7 Memorable Movie Man-Children

Seven of our all-time-favorite movie man-children—with clips!

Photo courtesy of Universal Pictures

"You've Got Male," which appears in our August issue, discusses how female screenwriters are creating male characters who are far more realistic and convincing (see: Chris O'Dowd as the cop in Bridesmaids; Paul Dano's role in this month's Ruby Sparks) than the overgrown toddlers often penned by male writers. But in the spirit of equality (and in the interest of helping you kill some time), here are seven of our favorite man-children—with clips!

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Mark Wahlberg in Ted (2012): The Stunted Bong-Ripper

The 35-year-old worships a potty-mouthed teddy bear, ditches his smoking-hot girlfriend (Mila Kunis) to snort coke with Flash Gordon, and can barely hold down a crappy job.

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Steve Carell in The 40-Year-Old Virgin (2005): The Childlike Wonder

Decorates his furniture-less home with miniature action figures still in their original boxes; thinks female breasts feel like bags of sand.

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The Guys from The Hangover (2009): The Three Stooges

In a single night, these men roofie themselves, agree to be tased, steal a tiger and a squad car, and lose all credibility as real people.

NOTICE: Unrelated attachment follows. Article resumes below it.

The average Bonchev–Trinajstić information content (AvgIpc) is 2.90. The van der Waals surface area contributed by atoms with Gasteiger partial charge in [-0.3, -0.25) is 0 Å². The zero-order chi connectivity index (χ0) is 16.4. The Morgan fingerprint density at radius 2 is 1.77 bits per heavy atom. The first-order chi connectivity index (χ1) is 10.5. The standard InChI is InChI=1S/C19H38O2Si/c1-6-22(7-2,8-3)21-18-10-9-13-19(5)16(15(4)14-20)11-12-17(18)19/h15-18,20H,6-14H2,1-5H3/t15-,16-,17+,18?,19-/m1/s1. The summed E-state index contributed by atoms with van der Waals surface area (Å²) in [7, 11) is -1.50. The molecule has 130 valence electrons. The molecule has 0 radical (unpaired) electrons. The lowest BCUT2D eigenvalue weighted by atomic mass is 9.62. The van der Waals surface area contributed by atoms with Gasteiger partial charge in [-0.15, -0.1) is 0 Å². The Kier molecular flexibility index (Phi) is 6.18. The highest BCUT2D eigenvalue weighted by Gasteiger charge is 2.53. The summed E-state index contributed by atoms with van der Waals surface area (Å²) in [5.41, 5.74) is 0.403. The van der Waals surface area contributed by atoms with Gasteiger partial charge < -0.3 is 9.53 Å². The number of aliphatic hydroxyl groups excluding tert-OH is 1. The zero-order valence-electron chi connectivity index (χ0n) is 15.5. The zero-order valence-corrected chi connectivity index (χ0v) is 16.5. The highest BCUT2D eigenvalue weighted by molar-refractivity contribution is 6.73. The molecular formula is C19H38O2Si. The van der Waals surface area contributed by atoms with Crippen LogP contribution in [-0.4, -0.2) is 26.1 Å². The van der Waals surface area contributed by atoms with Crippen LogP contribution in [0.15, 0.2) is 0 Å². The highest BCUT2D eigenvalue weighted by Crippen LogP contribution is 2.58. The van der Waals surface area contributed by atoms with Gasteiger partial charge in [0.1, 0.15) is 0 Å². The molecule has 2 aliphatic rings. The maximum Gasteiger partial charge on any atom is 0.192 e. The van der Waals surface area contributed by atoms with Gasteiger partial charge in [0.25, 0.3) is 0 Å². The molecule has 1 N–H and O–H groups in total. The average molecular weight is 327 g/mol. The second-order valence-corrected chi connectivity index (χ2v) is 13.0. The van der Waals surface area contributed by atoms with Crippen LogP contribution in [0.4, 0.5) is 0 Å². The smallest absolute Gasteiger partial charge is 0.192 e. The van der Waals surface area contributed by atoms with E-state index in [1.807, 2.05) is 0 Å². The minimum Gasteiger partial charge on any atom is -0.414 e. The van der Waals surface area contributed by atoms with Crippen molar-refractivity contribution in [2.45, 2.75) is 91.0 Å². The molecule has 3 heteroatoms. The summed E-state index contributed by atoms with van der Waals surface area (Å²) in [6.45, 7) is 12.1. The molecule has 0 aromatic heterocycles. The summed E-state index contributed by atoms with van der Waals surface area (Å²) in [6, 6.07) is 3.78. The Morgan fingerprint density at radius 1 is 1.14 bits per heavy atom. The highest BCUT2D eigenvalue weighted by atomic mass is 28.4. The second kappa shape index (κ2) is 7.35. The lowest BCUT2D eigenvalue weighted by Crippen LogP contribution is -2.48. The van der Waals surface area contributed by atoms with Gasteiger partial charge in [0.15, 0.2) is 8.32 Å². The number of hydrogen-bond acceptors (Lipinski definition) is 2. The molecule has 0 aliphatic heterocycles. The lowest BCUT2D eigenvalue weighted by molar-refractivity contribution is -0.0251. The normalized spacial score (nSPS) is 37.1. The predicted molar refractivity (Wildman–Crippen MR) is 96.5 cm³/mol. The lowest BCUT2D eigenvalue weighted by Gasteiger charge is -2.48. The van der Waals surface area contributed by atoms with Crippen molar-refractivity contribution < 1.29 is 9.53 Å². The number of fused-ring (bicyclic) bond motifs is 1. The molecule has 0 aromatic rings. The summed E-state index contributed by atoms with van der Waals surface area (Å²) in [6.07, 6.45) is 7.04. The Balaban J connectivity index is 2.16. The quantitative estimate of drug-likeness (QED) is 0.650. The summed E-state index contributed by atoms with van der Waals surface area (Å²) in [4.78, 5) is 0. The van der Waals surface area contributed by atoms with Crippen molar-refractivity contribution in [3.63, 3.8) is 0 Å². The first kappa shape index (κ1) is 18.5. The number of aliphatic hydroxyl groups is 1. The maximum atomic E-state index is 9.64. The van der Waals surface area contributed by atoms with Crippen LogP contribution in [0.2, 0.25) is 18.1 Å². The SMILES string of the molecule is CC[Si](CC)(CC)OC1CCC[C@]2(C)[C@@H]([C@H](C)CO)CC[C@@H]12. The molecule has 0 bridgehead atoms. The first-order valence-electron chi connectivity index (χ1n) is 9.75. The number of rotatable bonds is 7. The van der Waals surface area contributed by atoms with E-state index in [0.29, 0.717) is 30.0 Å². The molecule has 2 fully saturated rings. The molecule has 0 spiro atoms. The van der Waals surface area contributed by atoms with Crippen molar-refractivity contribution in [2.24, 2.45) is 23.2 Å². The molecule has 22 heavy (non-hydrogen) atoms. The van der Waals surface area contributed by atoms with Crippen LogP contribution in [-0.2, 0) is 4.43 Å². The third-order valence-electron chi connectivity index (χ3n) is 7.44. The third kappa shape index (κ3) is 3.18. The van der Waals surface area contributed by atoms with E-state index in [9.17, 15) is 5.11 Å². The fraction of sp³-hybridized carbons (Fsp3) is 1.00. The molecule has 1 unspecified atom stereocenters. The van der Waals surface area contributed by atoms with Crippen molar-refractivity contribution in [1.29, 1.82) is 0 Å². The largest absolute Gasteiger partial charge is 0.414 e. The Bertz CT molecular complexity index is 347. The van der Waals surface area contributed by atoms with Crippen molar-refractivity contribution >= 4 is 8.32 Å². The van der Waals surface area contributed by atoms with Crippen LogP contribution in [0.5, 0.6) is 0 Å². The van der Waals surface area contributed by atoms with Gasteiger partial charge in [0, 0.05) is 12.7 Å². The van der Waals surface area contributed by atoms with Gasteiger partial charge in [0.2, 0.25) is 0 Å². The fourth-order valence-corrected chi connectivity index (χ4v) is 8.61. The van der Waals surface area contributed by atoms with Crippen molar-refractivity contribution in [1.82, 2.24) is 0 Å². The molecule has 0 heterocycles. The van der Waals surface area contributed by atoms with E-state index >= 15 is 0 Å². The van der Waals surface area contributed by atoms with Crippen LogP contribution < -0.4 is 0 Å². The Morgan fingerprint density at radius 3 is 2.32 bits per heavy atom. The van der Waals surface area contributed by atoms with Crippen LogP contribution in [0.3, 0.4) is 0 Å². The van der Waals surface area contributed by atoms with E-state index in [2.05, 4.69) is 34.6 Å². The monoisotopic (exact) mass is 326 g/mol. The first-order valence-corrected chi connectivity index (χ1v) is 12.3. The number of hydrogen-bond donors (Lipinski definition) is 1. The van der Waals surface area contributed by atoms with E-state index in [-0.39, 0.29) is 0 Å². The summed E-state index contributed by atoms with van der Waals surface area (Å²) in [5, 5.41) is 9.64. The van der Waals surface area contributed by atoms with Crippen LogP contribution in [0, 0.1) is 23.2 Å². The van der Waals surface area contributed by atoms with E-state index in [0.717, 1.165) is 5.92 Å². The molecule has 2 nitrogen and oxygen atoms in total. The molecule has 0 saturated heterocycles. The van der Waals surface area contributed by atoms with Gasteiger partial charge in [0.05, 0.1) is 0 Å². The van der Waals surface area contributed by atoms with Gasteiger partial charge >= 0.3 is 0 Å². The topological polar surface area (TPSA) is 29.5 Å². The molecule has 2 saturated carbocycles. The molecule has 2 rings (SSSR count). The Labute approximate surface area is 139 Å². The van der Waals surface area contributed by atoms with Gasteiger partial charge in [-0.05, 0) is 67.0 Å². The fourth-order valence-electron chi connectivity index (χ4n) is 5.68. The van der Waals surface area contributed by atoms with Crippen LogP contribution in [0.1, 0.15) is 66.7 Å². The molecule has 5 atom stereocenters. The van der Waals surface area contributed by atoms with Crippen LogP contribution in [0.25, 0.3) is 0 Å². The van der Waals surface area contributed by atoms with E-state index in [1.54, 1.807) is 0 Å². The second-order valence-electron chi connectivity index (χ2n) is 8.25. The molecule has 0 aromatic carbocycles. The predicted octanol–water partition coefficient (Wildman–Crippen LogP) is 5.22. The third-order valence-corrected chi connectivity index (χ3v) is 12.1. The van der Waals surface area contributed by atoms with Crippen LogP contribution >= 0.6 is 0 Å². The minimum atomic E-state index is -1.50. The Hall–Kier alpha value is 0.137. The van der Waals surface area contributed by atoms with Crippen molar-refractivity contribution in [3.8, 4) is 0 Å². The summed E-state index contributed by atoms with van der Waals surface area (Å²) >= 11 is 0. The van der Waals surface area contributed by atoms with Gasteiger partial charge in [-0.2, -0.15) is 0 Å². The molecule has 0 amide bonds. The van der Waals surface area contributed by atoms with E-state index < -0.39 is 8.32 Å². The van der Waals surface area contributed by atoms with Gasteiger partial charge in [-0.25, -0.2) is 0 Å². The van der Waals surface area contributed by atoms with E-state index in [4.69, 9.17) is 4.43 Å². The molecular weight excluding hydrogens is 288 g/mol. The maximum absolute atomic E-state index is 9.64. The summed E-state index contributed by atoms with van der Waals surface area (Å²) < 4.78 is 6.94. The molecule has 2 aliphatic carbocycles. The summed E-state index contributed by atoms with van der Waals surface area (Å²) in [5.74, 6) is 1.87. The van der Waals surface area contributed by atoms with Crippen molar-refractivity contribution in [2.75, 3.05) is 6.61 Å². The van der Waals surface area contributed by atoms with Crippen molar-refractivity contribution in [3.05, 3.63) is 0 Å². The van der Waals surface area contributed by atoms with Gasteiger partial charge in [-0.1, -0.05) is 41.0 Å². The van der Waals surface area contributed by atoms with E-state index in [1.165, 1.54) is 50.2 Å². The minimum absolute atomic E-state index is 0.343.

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Adam Sandler in Funny People (2009): The Disaffected Douchebag

Lies to the girlfriend he used to cheat on about having a serious illness; gets pissed at his assistant for thwarting his plans to ruin a marriage.

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Paul Rudd in Our Idiot Brother (2011): The Blissed-Out Bum

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Sells drugs to a cop, breaks his nephew's fingers while playing hide-and-seek, and can't keep a job or a couch to crash on.

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John C. Reilly and Will Ferrell in Step Brothers (2008): Dumb and Dumber*

As middle-aged men who live with their parents, these two screw up job interviews, fake deaths and asbestos poisoning, and powwow in a tree house—which would be fine, if they weren't forty-somethings.

**Speaking of which, that's another classic.*

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Jason Segel in Jeff Who Lives at Home (2012): The Basement Dweller

Lives in his mom's house; instead of looking for a job, looks for cosmic signs from the universe to tell him what to do.

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—Rachel Rosenblit, entertainment editor at Details

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